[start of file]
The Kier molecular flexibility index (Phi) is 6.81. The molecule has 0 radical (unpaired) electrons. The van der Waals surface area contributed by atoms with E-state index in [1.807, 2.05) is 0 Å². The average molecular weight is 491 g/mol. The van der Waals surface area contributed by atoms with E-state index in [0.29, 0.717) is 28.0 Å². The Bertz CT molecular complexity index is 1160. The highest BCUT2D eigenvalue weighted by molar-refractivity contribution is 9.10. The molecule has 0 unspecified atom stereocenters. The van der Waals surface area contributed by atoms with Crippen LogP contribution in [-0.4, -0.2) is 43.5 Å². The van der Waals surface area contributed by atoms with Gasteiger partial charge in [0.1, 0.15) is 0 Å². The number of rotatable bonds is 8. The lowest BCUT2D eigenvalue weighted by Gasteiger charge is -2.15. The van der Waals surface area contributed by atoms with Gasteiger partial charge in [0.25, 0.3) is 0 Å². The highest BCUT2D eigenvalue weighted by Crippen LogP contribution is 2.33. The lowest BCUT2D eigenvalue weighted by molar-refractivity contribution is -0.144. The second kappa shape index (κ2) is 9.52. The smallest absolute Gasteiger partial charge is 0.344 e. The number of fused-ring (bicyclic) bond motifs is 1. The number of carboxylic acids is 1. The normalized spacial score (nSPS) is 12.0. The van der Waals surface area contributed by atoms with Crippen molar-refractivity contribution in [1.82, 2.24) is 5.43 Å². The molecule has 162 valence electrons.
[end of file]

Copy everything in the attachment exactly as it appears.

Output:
The Kier molecular flexibility index (Phi) is 6.81. The molecule has 0 radical (unpaired) electrons. The van der Waals surface area contributed by atoms with E-state index in [1.807, 2.05) is 0 Å². The average molecular weight is 491 g/mol. The van der Waals surface area contributed by atoms with E-state index in [0.29, 0.717) is 28.0 Å². The Bertz CT molecular complexity index is 1160. The highest BCUT2D eigenvalue weighted by molar-refractivity contribution is 9.10. The molecule has 0 unspecified atom stereocenters. The van der Waals surface area contributed by atoms with Crippen LogP contribution in [-0.4, -0.2) is 43.5 Å². The van der Waals surface area contributed by atoms with Gasteiger partial charge in [0.1, 0.15) is 0 Å². The number of rotatable bonds is 8. The lowest BCUT2D eigenvalue weighted by Gasteiger charge is -2.15. The van der Waals surface area contributed by atoms with Gasteiger partial charge in [0.25, 0.3) is 0 Å². The highest BCUT2D eigenvalue weighted by Crippen LogP contribution is 2.33. The lowest BCUT2D eigenvalue weighted by molar-refractivity contribution is -0.144. The second kappa shape index (κ2) is 9.52. The smallest absolute Gasteiger partial charge is 0.344 e. The number of fused-ring (bicyclic) bond motifs is 1. The number of carboxylic acids is 1. The normalized spacial score (nSPS) is 12.0. The van der Waals surface area contributed by atoms with Crippen molar-refractivity contribution in [1.82, 2.24) is 5.43 Å². The molecule has 162 valence electrons.